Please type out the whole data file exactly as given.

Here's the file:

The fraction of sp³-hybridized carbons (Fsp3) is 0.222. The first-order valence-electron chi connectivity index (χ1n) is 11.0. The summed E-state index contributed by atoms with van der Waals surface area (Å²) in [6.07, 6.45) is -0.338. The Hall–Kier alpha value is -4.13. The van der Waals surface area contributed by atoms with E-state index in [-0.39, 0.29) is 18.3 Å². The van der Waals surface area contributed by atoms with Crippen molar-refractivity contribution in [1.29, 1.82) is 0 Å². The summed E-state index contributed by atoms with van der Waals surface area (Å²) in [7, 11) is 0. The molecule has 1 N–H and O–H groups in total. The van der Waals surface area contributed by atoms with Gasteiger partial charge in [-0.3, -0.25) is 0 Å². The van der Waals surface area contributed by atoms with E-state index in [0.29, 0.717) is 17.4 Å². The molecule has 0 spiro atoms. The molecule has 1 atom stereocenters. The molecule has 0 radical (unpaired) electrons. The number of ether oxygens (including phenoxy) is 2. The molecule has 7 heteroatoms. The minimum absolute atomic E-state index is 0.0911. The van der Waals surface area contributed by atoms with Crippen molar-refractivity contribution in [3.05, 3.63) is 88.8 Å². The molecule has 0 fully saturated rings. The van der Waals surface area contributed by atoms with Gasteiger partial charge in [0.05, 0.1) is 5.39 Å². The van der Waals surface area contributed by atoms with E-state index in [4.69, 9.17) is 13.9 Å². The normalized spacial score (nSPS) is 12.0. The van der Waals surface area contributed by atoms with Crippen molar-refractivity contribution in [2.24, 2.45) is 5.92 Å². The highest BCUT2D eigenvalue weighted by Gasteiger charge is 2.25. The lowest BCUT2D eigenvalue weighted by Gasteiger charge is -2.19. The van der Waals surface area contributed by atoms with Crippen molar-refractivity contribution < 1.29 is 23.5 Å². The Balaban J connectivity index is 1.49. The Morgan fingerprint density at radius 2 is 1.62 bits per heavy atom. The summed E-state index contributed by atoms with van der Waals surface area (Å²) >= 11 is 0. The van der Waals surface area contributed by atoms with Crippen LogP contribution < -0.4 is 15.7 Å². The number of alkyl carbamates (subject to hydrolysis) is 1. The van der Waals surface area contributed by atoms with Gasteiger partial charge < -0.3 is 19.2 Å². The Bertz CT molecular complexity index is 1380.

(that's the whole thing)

The fraction of sp³-hybridized carbons (Fsp3) is 0.222. The first-order valence-electron chi connectivity index (χ1n) is 11.0. The summed E-state index contributed by atoms with van der Waals surface area (Å²) in [6.07, 6.45) is -0.338. The Hall–Kier alpha value is -4.13. The van der Waals surface area contributed by atoms with E-state index in [-0.39, 0.29) is 18.3 Å². The van der Waals surface area contributed by atoms with Crippen molar-refractivity contribution in [1.29, 1.82) is 0 Å². The summed E-state index contributed by atoms with van der Waals surface area (Å²) in [7, 11) is 0. The molecule has 1 N–H and O–H groups in total. The van der Waals surface area contributed by atoms with Gasteiger partial charge in [-0.3, -0.25) is 0 Å². The van der Waals surface area contributed by atoms with E-state index in [0.29, 0.717) is 17.4 Å². The molecule has 0 spiro atoms. The molecule has 1 atom stereocenters. The molecule has 0 radical (unpaired) electrons. The number of ether oxygens (including phenoxy) is 2. The molecule has 7 heteroatoms. The minimum absolute atomic E-state index is 0.0911. The van der Waals surface area contributed by atoms with Crippen molar-refractivity contribution in [3.05, 3.63) is 88.8 Å². The molecule has 0 fully saturated rings. The van der Waals surface area contributed by atoms with Gasteiger partial charge in [0.05, 0.1) is 5.39 Å². The van der Waals surface area contributed by atoms with E-state index in [4.69, 9.17) is 13.9 Å². The normalized spacial score (nSPS) is 12.0. The van der Waals surface area contributed by atoms with Crippen molar-refractivity contribution in [2.24, 2.45) is 5.92 Å². The highest BCUT2D eigenvalue weighted by Gasteiger charge is 2.25. The lowest BCUT2D eigenvalue weighted by Gasteiger charge is -2.19. The van der Waals surface area contributed by atoms with Crippen molar-refractivity contribution < 1.29 is 23.5 Å². The Balaban J connectivity index is 1.49. The Morgan fingerprint density at radius 2 is 1.62 bits per heavy atom. The summed E-state index contributed by atoms with van der Waals surface area (Å²) >= 11 is 0. The van der Waals surface area contributed by atoms with Crippen LogP contribution < -0.4 is 15.7 Å². The number of alkyl carbamates (subject to hydrolysis) is 1. The van der Waals surface area contributed by atoms with Gasteiger partial charge < -0.3 is 19.2 Å². The Bertz CT molecular complexity index is 1380.